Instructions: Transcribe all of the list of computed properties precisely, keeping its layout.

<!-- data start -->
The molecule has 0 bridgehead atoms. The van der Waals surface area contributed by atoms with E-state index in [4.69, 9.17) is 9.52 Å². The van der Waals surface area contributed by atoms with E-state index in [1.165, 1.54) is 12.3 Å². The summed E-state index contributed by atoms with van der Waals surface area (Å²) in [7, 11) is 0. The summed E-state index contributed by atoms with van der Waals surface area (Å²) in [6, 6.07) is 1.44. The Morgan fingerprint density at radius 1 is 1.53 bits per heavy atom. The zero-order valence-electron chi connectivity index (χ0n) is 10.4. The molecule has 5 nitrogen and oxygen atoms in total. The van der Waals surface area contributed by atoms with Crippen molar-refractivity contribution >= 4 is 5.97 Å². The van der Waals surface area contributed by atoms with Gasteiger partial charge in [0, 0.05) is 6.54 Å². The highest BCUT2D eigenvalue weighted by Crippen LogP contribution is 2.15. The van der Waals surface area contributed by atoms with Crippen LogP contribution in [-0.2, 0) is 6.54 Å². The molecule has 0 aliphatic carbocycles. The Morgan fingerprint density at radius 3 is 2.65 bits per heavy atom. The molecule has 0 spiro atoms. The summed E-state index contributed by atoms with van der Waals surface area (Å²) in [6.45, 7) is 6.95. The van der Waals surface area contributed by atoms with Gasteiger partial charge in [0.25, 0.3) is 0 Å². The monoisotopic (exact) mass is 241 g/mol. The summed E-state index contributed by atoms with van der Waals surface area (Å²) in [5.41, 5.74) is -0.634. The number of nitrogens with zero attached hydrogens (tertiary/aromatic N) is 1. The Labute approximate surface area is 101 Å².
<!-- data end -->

The molecule has 0 bridgehead atoms. The van der Waals surface area contributed by atoms with E-state index in [4.69, 9.17) is 9.52 Å². The van der Waals surface area contributed by atoms with E-state index in [1.165, 1.54) is 12.3 Å². The summed E-state index contributed by atoms with van der Waals surface area (Å²) in [7, 11) is 0. The summed E-state index contributed by atoms with van der Waals surface area (Å²) in [6, 6.07) is 1.44. The Morgan fingerprint density at radius 1 is 1.53 bits per heavy atom. The zero-order valence-electron chi connectivity index (χ0n) is 10.4. The molecule has 5 nitrogen and oxygen atoms in total. The van der Waals surface area contributed by atoms with Crippen molar-refractivity contribution >= 4 is 5.97 Å². The van der Waals surface area contributed by atoms with Gasteiger partial charge in [0, 0.05) is 6.54 Å². The highest BCUT2D eigenvalue weighted by Crippen LogP contribution is 2.15. The van der Waals surface area contributed by atoms with Crippen LogP contribution in [-0.2, 0) is 6.54 Å². The molecule has 0 aliphatic carbocycles. The Morgan fingerprint density at radius 3 is 2.65 bits per heavy atom. The molecule has 0 spiro atoms. The summed E-state index contributed by atoms with van der Waals surface area (Å²) in [6.45, 7) is 6.95. The van der Waals surface area contributed by atoms with Gasteiger partial charge in [0.25, 0.3) is 0 Å². The monoisotopic (exact) mass is 241 g/mol. The summed E-state index contributed by atoms with van der Waals surface area (Å²) in [5.41, 5.74) is -0.634. The number of nitrogens with zero attached hydrogens (tertiary/aromatic N) is 1. The Labute approximate surface area is 101 Å².